By Edmond Y. Azadian
On November 22, presidents of Armenia and Azerbaijan met in Munich for the sixth time trying to resolve the untractable issue of Nagorno Karabagh. The results were mixed once again. The meeting, which was held under the auspices of the Organization for Security Cooperation in Europe (OSCE) co-chairs, generated neither a breakthrough nor much enthusiasm.
Once again OSCE co-chairs praised the determination of the two presidents yet they conceded that several unresolved issues remained to be taken up in early November in Athens, Greece by the foreign ministers of the two countries.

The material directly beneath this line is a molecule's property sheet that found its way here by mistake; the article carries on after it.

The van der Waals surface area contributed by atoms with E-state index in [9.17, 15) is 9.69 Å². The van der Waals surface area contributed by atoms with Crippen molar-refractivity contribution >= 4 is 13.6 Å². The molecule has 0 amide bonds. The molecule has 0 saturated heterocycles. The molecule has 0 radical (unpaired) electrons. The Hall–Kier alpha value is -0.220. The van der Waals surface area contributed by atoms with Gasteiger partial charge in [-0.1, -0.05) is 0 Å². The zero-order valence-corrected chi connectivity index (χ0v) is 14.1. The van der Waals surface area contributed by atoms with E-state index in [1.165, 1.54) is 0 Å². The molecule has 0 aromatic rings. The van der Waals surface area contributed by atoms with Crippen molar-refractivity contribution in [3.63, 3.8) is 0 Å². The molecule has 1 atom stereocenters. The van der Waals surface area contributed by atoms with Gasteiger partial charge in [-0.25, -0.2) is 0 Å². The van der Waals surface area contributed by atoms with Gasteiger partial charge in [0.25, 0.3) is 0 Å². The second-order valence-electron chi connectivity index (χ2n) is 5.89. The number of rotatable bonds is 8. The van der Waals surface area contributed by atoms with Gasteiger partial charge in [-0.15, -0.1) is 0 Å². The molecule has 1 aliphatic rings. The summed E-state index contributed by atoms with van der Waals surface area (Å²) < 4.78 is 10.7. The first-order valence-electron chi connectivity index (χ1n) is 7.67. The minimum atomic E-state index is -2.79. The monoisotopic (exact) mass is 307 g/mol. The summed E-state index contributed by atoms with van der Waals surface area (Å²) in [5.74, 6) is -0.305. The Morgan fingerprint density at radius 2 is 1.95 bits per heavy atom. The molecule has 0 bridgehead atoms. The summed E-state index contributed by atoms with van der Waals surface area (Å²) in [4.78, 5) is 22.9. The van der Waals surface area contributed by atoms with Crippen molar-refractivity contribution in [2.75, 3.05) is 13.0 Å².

What is significant about these meetings is the mindset of the participating interlocutors.
Before departing for Munich, the Azerbaijani president, Ilham Aliyev, once again, raised the specter of war, reiterating his belligerent statements: that Baku has to resort to the military option should these meetings fail to produce results. He also brandished his military hardware by announcing that Azerbaijan has converted its petro dollars into armaments.
The OSCE co-chairs admonished the Azeri president’s rhetoric, which may damage the ongoing delicate negotiations. The French and Russian OSCE co-chairs bluntly announced that military option is not a solution. They also acknowledged that military threats were for domestic consumption.